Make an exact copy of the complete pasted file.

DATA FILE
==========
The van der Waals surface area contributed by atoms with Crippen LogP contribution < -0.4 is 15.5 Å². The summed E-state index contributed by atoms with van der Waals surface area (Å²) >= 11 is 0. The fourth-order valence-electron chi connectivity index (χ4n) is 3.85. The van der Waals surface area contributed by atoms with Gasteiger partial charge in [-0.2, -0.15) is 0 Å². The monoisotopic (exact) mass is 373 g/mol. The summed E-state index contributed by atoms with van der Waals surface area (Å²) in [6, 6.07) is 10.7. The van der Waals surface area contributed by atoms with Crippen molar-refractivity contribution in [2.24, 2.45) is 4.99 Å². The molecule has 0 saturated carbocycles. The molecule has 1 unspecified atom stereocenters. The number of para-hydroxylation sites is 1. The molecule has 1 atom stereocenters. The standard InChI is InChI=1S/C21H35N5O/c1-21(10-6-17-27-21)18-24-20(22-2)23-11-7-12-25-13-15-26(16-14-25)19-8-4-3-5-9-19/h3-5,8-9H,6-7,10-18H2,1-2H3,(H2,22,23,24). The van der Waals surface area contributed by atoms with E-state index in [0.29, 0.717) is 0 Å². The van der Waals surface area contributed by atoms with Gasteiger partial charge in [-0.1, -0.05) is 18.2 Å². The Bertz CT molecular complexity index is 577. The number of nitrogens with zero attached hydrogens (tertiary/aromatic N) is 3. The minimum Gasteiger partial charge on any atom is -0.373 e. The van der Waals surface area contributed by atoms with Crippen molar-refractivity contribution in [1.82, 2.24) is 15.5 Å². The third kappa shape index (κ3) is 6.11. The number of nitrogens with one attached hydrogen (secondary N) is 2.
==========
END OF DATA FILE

The van der Waals surface area contributed by atoms with Crippen LogP contribution < -0.4 is 15.5 Å². The summed E-state index contributed by atoms with van der Waals surface area (Å²) >= 11 is 0. The fourth-order valence-electron chi connectivity index (χ4n) is 3.85. The van der Waals surface area contributed by atoms with Gasteiger partial charge in [-0.2, -0.15) is 0 Å². The monoisotopic (exact) mass is 373 g/mol. The summed E-state index contributed by atoms with van der Waals surface area (Å²) in [6, 6.07) is 10.7. The van der Waals surface area contributed by atoms with Crippen molar-refractivity contribution in [2.24, 2.45) is 4.99 Å². The molecule has 0 saturated carbocycles. The molecule has 1 unspecified atom stereocenters. The number of para-hydroxylation sites is 1. The molecule has 1 atom stereocenters. The standard InChI is InChI=1S/C21H35N5O/c1-21(10-6-17-27-21)18-24-20(22-2)23-11-7-12-25-13-15-26(16-14-25)19-8-4-3-5-9-19/h3-5,8-9H,6-7,10-18H2,1-2H3,(H2,22,23,24). The van der Waals surface area contributed by atoms with E-state index in [0.29, 0.717) is 0 Å². The van der Waals surface area contributed by atoms with Gasteiger partial charge in [-0.1, -0.05) is 18.2 Å². The Bertz CT molecular complexity index is 577. The number of nitrogens with zero attached hydrogens (tertiary/aromatic N) is 3. The minimum Gasteiger partial charge on any atom is -0.373 e. The van der Waals surface area contributed by atoms with Crippen molar-refractivity contribution in [1.82, 2.24) is 15.5 Å². The third kappa shape index (κ3) is 6.11. The number of nitrogens with one attached hydrogen (secondary N) is 2.